“I think Cambridge Analytica is going to the ‘nth degree’ of something people are increasingly concerned about…showing people what can happen,” he said.
“I think it’s the start – it’s one of those unfortunate instances where something horrible needs to happen to spark the debate to make it better.
As headlines continue to swirl, we could begin to see a new age of data awareness – and businesses of all sizes may be caught in the crossfire.
So, how do you survive in that environment if you’re a business that uses a lot of user data to provide a better experience?
Norton said businesses need to start being more proactive in the conversations they have with their customers about data use.
“It will be awkward, but it’s part of what needs to happen,” he said.
“Have an honest conversation with people about how you’re engaging with them, and show them the trust and respect they deserve by demonstrating what you’re using their data for. If you have a better-informed customer base…then I think that returns a more loyal customer.”
He said in the absence of better regulation around data usage, it was up to businesses to be proactive in showing how user data is being used.
There’s also the possibility that data usage will become an ethical consideration for consumers, in the same way fair trade or animal cruelty is a growing consideration now.
“I think it should become an ethical consideration, but I don’t think anyone’s thinking that way just yet,” said Norton.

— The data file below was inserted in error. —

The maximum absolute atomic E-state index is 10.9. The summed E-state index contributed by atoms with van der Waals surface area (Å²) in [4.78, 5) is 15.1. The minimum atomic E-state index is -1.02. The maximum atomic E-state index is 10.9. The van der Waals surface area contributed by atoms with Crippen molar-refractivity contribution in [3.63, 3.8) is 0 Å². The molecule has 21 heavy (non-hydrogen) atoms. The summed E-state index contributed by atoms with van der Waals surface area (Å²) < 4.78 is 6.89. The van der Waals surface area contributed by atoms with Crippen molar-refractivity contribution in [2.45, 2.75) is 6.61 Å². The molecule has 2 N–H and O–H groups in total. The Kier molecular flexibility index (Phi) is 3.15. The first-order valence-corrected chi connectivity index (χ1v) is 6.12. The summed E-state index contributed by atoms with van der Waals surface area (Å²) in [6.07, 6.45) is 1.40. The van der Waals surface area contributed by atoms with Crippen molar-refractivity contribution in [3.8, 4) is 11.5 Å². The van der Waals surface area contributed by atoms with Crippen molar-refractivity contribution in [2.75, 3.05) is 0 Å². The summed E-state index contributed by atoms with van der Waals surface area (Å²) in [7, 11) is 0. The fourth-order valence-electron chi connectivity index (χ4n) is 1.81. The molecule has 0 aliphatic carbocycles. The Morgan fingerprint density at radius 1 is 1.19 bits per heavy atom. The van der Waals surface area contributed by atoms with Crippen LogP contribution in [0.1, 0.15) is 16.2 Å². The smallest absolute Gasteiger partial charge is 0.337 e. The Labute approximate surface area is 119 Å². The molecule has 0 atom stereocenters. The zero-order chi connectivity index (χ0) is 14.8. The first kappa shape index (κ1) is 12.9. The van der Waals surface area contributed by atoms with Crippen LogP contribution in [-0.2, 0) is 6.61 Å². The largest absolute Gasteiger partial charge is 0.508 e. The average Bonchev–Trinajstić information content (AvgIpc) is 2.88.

You may also need to have an awkward conversation internally too.
Norton said businesses could get into the habit of buying into the Big Data hype and start collecting all the information they can about their users – without considering whether they need it in the first place.
“If you’re a business and you tell someone ‘we need you to log in using your Facebook profile because we want to know everything about you. We want to know what you like, what you don’t like, and how you engage with content and what your political persuasion is’ – people will baulk at that.
“They’ll ask ‘hang on, why do you need to know that? That seems to be outside of the remit of the service you provide me’.
“It’s up to businesses to think about the level at which they need to gather data, and then stop there.”
Once your customer understands what data you need and how you’ll use it to improve the service they receive, it’s time to spell that out and prove that you can keep that data safe.
Some businesses, such as accountancy firms, hold sensitive information about their clients.